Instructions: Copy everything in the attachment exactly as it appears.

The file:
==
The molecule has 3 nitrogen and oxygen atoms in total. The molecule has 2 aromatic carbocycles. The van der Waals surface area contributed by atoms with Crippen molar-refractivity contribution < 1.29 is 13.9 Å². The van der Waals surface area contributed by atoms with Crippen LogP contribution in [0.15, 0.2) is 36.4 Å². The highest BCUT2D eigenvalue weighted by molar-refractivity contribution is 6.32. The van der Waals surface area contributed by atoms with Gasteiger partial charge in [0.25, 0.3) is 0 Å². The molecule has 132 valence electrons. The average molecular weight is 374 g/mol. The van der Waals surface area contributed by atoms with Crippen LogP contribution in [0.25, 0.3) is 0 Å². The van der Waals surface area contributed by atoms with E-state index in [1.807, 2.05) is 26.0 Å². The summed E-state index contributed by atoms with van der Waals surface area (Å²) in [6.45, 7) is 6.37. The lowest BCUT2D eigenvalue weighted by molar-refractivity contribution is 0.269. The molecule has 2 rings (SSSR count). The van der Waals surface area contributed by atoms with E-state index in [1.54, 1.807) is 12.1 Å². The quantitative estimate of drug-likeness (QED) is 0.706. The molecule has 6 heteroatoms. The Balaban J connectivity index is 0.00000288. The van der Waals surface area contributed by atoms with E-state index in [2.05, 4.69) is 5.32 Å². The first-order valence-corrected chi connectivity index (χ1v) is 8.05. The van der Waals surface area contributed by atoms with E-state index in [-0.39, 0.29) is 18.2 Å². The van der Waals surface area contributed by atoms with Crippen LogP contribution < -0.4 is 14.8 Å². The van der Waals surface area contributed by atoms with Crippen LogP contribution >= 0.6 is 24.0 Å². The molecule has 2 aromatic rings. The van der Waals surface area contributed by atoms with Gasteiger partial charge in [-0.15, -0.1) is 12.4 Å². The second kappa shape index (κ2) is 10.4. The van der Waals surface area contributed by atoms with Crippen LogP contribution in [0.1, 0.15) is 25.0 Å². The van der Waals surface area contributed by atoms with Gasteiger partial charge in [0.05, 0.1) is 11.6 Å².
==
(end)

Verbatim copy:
The molecule has 3 nitrogen and oxygen atoms in total. The molecule has 2 aromatic carbocycles. The van der Waals surface area contributed by atoms with Crippen molar-refractivity contribution < 1.29 is 13.9 Å². The van der Waals surface area contributed by atoms with Crippen LogP contribution in [0.15, 0.2) is 36.4 Å². The highest BCUT2D eigenvalue weighted by molar-refractivity contribution is 6.32. The van der Waals surface area contributed by atoms with Gasteiger partial charge in [0.25, 0.3) is 0 Å². The molecule has 132 valence electrons. The average molecular weight is 374 g/mol. The van der Waals surface area contributed by atoms with Crippen LogP contribution in [0.25, 0.3) is 0 Å². The van der Waals surface area contributed by atoms with E-state index in [1.807, 2.05) is 26.0 Å². The summed E-state index contributed by atoms with van der Waals surface area (Å²) in [6.45, 7) is 6.37. The lowest BCUT2D eigenvalue weighted by molar-refractivity contribution is 0.269. The molecule has 2 rings (SSSR count). The van der Waals surface area contributed by atoms with E-state index in [1.54, 1.807) is 12.1 Å². The quantitative estimate of drug-likeness (QED) is 0.706. The molecule has 6 heteroatoms. The Balaban J connectivity index is 0.00000288. The van der Waals surface area contributed by atoms with E-state index in [2.05, 4.69) is 5.32 Å². The first-order valence-corrected chi connectivity index (χ1v) is 8.05. The van der Waals surface area contributed by atoms with E-state index in [-0.39, 0.29) is 18.2 Å². The van der Waals surface area contributed by atoms with Crippen LogP contribution < -0.4 is 14.8 Å². The van der Waals surface area contributed by atoms with Crippen LogP contribution >= 0.6 is 24.0 Å². The molecule has 2 aromatic rings. The van der Waals surface area contributed by atoms with Gasteiger partial charge in [-0.15, -0.1) is 12.4 Å². The second kappa shape index (κ2) is 10.4. The van der Waals surface area contributed by atoms with Crippen LogP contribution in [0.1, 0.15) is 25.0 Å². The van der Waals surface area contributed by atoms with Gasteiger partial charge in [0.05, 0.1) is 11.6 Å².